As the phenomenon of chasing down alleged movie pirates continues around the world, so-called copyright trolls are continually honing their techniques in order to pin down individuals to force settlement.
While those accused rarely get off lightly in any jurisdiction, in the United States the situation is particularly grim.
Companies that pursue pirates have the luxury of huge statutory damages at their disposal, meaning that a failed defense of a willful infringement claim could mean that a defendant is on the hook for up to $150,000 in damages.
While such large awards are rare, it does mean that companies are motivated to spend more time on a case than they would in other regions where statutory damages do not exist. To that end, when faced with accusations from copyright holders, people who merely pay the Internet bill at a residence sometimes face deposition.
In these cases a deposition is a pre-trial hearing during which a witness answers questions under oath about the alleged offense. The idea is to find out what the witness knows but ultimately depositions allow plaintiffs to gain ammunition towards achieving their key aim – cash settlement.
At this stage the account holder might be the assumed (putative) defendant while remaining an unnamed ‘John Doe’ as far as the lawsuit goes. All that could change after the deposition of course, which is why people are advised to obtain legal advice before taking part in one. Sadly, people’s financial situations often dictate this is not possible.
However, an interesting find by the troll-watchers at FightCopyrightTrolls reveals that putative defendants in Oregon won’t have to walk blindly into a potentially damaging deposition.
In response to a wave of lawsuits filed by notorious troll lawyer Carl Crowell, Chief Judge Michael Mosman has decided that targets of settlement demands should have legal assistance, whether they can afford it or not. A recently drafted standing order details his offer.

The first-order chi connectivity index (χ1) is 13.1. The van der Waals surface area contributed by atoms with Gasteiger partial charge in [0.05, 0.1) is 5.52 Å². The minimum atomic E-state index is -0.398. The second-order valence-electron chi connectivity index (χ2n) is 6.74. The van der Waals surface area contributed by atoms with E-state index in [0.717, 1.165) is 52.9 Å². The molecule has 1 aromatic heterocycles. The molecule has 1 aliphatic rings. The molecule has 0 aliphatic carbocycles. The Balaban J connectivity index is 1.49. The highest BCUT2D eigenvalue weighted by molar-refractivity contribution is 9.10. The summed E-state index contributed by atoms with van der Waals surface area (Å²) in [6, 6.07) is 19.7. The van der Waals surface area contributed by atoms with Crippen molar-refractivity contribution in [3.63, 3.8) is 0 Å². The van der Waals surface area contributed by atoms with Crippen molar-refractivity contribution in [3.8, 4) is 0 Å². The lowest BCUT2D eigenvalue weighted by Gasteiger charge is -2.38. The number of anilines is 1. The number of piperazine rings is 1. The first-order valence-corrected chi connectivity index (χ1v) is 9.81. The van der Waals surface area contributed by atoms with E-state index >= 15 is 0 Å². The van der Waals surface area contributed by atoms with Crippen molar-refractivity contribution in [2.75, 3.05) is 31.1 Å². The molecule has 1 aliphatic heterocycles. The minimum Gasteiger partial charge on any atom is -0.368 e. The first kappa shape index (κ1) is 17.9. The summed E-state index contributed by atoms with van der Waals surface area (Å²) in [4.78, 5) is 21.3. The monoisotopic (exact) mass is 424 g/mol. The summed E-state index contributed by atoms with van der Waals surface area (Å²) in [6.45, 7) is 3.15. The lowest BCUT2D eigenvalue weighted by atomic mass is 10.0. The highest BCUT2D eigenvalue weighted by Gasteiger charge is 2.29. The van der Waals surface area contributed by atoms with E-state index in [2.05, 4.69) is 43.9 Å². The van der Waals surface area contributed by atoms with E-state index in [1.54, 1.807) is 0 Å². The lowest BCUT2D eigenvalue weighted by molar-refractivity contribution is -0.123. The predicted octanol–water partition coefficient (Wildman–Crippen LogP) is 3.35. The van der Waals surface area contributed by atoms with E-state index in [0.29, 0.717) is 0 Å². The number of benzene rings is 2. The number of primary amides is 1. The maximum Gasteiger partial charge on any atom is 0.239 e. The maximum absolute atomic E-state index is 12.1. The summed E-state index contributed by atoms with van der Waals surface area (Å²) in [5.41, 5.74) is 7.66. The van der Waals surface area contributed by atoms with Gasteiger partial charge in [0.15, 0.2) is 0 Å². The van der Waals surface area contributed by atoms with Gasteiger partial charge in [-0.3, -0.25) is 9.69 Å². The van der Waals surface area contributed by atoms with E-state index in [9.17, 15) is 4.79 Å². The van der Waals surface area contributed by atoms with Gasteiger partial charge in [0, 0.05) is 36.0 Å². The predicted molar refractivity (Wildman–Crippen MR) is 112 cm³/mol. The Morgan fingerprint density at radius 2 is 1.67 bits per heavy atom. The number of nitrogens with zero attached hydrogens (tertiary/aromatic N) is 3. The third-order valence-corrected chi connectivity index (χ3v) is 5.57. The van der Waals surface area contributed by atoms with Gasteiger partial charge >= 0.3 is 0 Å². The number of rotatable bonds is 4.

“Plaintiffs have subpoenaed the Internet Service Provider (‘ISP’) to obtain the identity of the party assigned the ISP account associated with the infringing activity, commonly called the subscriber. The subscriber may or may not be the same as the alleged infringer,” Judge Mosman writes.
“In order to find out whether the subscriber is an innocent third party and, if so, the identity of the alleged infringer, plaintiffs request the Court to enter Orders allowing them to take certain action, such as issuing a subpoena to the subscriber for a deposition.”
The Judge notes that if Internet subscribers fail to respond, plaintiffs could ask the Court for a default judgment. It is therefore advisable for subscribers to receive legal advice. To that end, subscribers will now get that support regardless of whether they can afford it or not.
“The Court has established a panel of lawyers who are willing to provide assistance and advice to subscribers in these lawsuits at no charge for up to 3 hours,” Judge Mosman writes.
The offer of support before deposition will be welcomed by subscribers while a case management order issued alongside should ensure that lawyers like Crowell are kept in line. The order mandates that multiple does can’t be filed in a single case and, crucially, subscribers must be informed of the free legal advice being made available.
“The ISP subpoena must include a copy of [the standing order] from the Court regarding the availability of pro bono counsel with any communications to the subscriber/account holder,” the draft order reads.
The prospect of a deposition will be a scary one for Internet subscribers so the fact they have this support should certainly lighten the load, especially for those who simply pay the bill and have played no part in any infringement.
Update: Please note these are draft orders and not yet fully official.